Idiomatic Expressions in French
Recently I was walking through a light festival called, conveniently, the Festival of Lights when, among the candy cane, fir tree, wreath, and dove designs, I saw a dinosaur display. “Well, I’ll be a monkey’s uncle” I said to my friend, who was walking alongside me. I’m no one’s uncle and there wasn’t a monkey in sight, but I did find the display, with its lit-up orange contours of a dinosaur that had a bobbing head and swishing tail, accompanied by a howling sound track, particularly surprising at a holiday festival. The idiomatic expression I used has been an expression of astonishment since the early twentieth century, in the wake of the 1925 Scopes Trial, also known as the “Monkey Trial”. This highly publicized trial of John Scopes, a Dayton, Tennessee high-school teacher, was the result of Scopes teaching Charles Darwin’s theory of evolution to his class, in violation of a state law that banned teachings in publicly funded schools which contradicted Biblical accounts of human origins. How fitting that I uttered a phrase that was sarcastically used by creationists in the wake of the Scopes Trial to react to a dinosaur. I’ve tried to think of a French version of that phrase, but have only been able to come up with “Mais, dis donc !”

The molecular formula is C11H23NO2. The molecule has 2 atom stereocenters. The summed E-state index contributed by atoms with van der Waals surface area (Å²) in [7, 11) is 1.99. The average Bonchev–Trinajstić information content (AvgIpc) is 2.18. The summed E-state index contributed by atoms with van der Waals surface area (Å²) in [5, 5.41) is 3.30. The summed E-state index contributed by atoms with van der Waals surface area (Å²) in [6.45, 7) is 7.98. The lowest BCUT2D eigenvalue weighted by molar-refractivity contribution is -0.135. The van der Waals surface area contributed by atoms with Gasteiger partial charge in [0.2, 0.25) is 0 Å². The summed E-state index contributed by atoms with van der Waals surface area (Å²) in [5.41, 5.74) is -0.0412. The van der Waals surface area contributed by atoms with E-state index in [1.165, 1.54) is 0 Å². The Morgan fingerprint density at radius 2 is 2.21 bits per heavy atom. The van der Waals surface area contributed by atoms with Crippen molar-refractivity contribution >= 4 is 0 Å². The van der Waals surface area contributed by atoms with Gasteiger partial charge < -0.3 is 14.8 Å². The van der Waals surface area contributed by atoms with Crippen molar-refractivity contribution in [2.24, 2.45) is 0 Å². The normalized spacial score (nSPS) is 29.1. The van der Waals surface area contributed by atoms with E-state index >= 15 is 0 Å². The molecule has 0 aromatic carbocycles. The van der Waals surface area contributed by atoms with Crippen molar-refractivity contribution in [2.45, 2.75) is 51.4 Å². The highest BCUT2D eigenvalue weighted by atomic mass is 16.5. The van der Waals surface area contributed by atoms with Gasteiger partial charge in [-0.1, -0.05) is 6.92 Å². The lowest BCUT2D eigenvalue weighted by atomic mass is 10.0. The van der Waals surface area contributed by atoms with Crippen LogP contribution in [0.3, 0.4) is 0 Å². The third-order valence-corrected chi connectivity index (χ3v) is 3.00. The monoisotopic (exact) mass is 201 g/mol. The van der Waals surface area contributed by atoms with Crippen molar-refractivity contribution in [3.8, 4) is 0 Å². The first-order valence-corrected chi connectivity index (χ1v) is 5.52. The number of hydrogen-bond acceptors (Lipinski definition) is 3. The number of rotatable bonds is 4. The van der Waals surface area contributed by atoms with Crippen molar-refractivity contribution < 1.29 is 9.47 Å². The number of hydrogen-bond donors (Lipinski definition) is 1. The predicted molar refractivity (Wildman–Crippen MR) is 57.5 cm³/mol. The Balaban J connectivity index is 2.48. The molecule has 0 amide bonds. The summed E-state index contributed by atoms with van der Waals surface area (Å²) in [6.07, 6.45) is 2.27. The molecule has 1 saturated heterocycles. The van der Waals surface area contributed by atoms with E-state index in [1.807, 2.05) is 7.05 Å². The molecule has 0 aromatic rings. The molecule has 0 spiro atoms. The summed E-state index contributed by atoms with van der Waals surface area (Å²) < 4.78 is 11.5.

This leads me to my next observation, that idiomatic expressions are specific to a language, as they come out of a particular context, are relevant to a certain history, and reflect particular patterns of speech. That said, I have come up with a list of idiomatic expressions in French and their English equivalents. Where there are no equivalent idioms, I have given an approximate English phrase.
Continuing the reference to monkeys and dinosaurs, our first and largest group of idiomatic expressions is inspired by fauna, followed by expressions relating to flora and human anatomy.
|1. avoir la chair de poule||to have goosebumps|
|2. chercher la petite bête||to nit-pick|
|3. donner sa langue au chat||to throw in the towel, to give up|
|4. être comme un poisson dans l’eau||to fit right in|
|5. faire l’âne||to play dumb|
|6. faire l’autruche||bury one’s head in the sand|
|7. parler français comme une vache espagnole||to speak French badly|
|8. faire un temps de chien||to be nasty out|
|9. pleuvoir des grenouilles||to rain cats and dogs|
|10. poser un lapin à quelqu’un||to stand somebody up|